A subset of patients with GI cancers harboring <em>NTRK</em> gene fusions had positive responses to selective TRK inhibition with larotrectinib, confirming efficacy of the agent in this group. The results of the confirmatory trial were recently reported the 2020 Gastrointestinal Cancers Symposium.
Jordan D. Berlin, MD
A subset of patients with GI cancers harboringNTRKgene fusions had positive responses to selective TRK inhibition with larotrectinib (Vitrakvi), confirming efficacy of the agent in this group. The results of the confirmatory trial were recently reported the 2020 Gastrointestinal Cancers Symposium.
According to Jordan D. Berlin, MD, who reported the data at the meeting, the overall response rate (ORR) was 43% (95% CI, 18%-71%) and was 50% in patients with colon cancer.1
“We showed that patients with GI cancer are no different than the other cohorts [of patients] with TRK fusion cancers in the way they respond to larotrectinib. Responses are durable. One patient with colon cancer has an ongoing response at 20 months, which is remarkable,” said Berlin, associate director for Clinical Research and director of the phase I clinical trials program at Vanderbilt University in Nashville, Tennessee.
Among responders, the median time to response was 1.8 months (range, 1.7-2.1). The duration of response ranged from 3.5 to more than 14.7 months, and the time on treatment ranged from 0.9 to more than 19.0 months.
At a median follow-up of 19.0 months, the median overall survival was 33.4 months (95% CI, 2.8-36.5) in this subset of patients with TRK fusionpositive GI cancers.
Fourteen patients with TRK fusionpositive GI cancers from a total of 159 enrolled patients treated on either the NCT02122913, SCOUT (NCT02637687), or NAVIGATE (NCT02576431) trials formed the population for this analysis.1All were treated with oral larotrectinib at 100 mg twice daily, until disease progression, withdrawal, or unacceptable toxicity.
The median patient age for the GI cancer subset was 68.0 years (range, 32.0-84.0). Nine of the patients had ≥2 prior lines of therapy. The best response to the most recent therapy was 1 instance of a partial response (PR); 4 others had stable disease (SD). Of the 14 with GI cancer, 8 had colon cancer, 2 had cancer of the bile duct, 2 had pancreatic cancer, 1 had cancer of the appendix, and 1 had liver cancer. Twelve patients hadNTRK1gene­ fusions and 2 had NTRK3gene fusions. Eight patients had stage IV cancer at initial diagnosis. Thirteen patients received prior systemic therapy (7 of whom had 2 prior lines and 2 who had ≥3 prior lines), 12 had surgery, and 1 underwent radiotherapy.
By tumor type, of the 8 patients with colon cancer, 4 had a PR and 4 had SD as their best response; of the 2 patients with pancreatic cancer, 1 had a PR and 1 had SD; of the 2 patients with bile duct cancer, 1 had a PR; and the 1 patient with cancer of the appendix had a PR. Response could not be determined in the 1 patient with liver cancer. Overall, 6 patients had a PR and 6 had SD.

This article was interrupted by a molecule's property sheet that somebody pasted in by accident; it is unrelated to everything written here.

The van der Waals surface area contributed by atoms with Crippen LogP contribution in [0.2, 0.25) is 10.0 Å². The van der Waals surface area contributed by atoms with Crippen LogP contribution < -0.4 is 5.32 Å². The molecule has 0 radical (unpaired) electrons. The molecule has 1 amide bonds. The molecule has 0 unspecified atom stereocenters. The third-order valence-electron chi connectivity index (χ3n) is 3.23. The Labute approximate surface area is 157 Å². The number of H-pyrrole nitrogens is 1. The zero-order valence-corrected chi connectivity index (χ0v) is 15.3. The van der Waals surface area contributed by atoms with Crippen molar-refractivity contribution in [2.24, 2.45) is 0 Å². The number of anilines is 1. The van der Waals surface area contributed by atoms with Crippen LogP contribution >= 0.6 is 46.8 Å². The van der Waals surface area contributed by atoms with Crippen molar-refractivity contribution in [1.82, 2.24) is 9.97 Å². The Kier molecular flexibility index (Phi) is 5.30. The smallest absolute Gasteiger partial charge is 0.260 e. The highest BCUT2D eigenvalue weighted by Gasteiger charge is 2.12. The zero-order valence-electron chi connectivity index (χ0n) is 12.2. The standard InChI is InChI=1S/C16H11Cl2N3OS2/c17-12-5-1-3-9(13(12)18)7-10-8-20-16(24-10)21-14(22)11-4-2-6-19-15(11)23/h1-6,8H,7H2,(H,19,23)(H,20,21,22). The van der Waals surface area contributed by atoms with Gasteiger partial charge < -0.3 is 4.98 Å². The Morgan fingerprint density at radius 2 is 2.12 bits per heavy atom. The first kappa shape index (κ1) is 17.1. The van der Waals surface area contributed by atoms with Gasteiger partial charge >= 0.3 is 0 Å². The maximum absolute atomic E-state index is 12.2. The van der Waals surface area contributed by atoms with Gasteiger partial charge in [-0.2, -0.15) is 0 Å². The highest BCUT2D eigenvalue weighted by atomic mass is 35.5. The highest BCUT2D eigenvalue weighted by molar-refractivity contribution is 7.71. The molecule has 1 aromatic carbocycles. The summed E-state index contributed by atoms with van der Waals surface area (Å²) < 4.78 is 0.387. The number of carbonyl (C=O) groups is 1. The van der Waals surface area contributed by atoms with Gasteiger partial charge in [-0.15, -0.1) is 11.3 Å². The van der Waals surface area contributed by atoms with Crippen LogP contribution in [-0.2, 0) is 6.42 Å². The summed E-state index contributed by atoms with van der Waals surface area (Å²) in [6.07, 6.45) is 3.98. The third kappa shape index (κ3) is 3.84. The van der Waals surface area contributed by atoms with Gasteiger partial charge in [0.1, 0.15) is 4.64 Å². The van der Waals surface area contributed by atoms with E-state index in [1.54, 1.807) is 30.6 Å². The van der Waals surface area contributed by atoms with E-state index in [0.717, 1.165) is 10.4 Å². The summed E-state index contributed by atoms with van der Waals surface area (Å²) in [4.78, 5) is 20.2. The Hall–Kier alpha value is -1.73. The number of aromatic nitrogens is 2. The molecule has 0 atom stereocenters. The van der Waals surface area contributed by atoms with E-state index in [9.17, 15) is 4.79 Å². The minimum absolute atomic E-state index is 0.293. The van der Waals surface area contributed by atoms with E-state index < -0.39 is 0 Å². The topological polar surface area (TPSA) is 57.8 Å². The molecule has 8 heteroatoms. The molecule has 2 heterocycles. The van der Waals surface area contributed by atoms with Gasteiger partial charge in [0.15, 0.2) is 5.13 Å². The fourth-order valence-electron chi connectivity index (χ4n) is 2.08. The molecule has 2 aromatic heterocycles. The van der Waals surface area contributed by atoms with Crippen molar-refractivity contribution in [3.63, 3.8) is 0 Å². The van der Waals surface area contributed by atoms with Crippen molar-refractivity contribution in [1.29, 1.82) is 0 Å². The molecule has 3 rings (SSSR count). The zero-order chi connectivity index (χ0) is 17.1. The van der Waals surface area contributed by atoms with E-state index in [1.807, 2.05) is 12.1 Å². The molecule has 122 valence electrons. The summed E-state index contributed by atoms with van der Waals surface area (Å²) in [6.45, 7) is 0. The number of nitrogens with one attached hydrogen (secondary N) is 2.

At data cutoff, 4 patients with colon cancer and 1 with pancreatic cancer were alive and without disease progression. Median progression-free survival (PFS) was 5.3 months (95% CI, 2.2-9.0) for the patients with colon cancer (range, 1.5-16.7+).
The 6-month rate of PFS from the start of treatment in all patients with TRK fusion GI cancers was 22%, and the 12-month rate was 11%. The 12-month OS rate was 69%.
Seven of the 8 patients with colon cancer were microsatellite instability (MSI)-high, which is consistent with the literature showing that, “patients with TRK fusion cancer are predominantly identified in the MSI-high subset of patients with colorectal cancer,” said Berlin.
Nine patients experienced grade-3 or -4 treatment-emergent adverse events (TEAEs), with 2 occurrences each of grade 3/4 anemia, bile duct obstruction, hyperbilirubinemia, and sepsis. Two patients had grade-5 TEAEs: 1 with intestinal perforation and 1 with small intestinal obstruction. Seven patients required dose modification (missed, skipped, or delayed dose) due to AEs, but none needed dose reduction.
TRK fusions are generally rare, occurring in <1% of all solid tumors. “It’s a rare cohort, but it’s nice if you have something for that cohort,” he added.
Larotrectinib is a first-in-class, selective inhibitor of TRK approved for the treatment of adult and pediatric patients with TRK fusionpositive cancers.2TRK fusions are oncogenic drivers of various adult and pediatric tumors and arise from rearrangements between neurotrophic tyrosine receptor kinase (NTRK)1,2, or3genes and an unrelated gene.1
In a primary analysis of 55 patients with tumors harboring TRK fusions, larotrectinib exhibited tumor agnostic activity in 17 distinct tumor types with an investigator-assessed ORR of 80%.3That rate was confirmed in the expanded dataset, said Berlin.
“Across cancers, I believe that if patients have good performance status and have the potential to be treated, it’s worthwhile to do next-generation sequencing [NGS]. I think TRK fusions are among the things you should be testing for,” Berlin said. “It’s a rare cohort but because the drug can work, it’s hard to say that you should miss that.”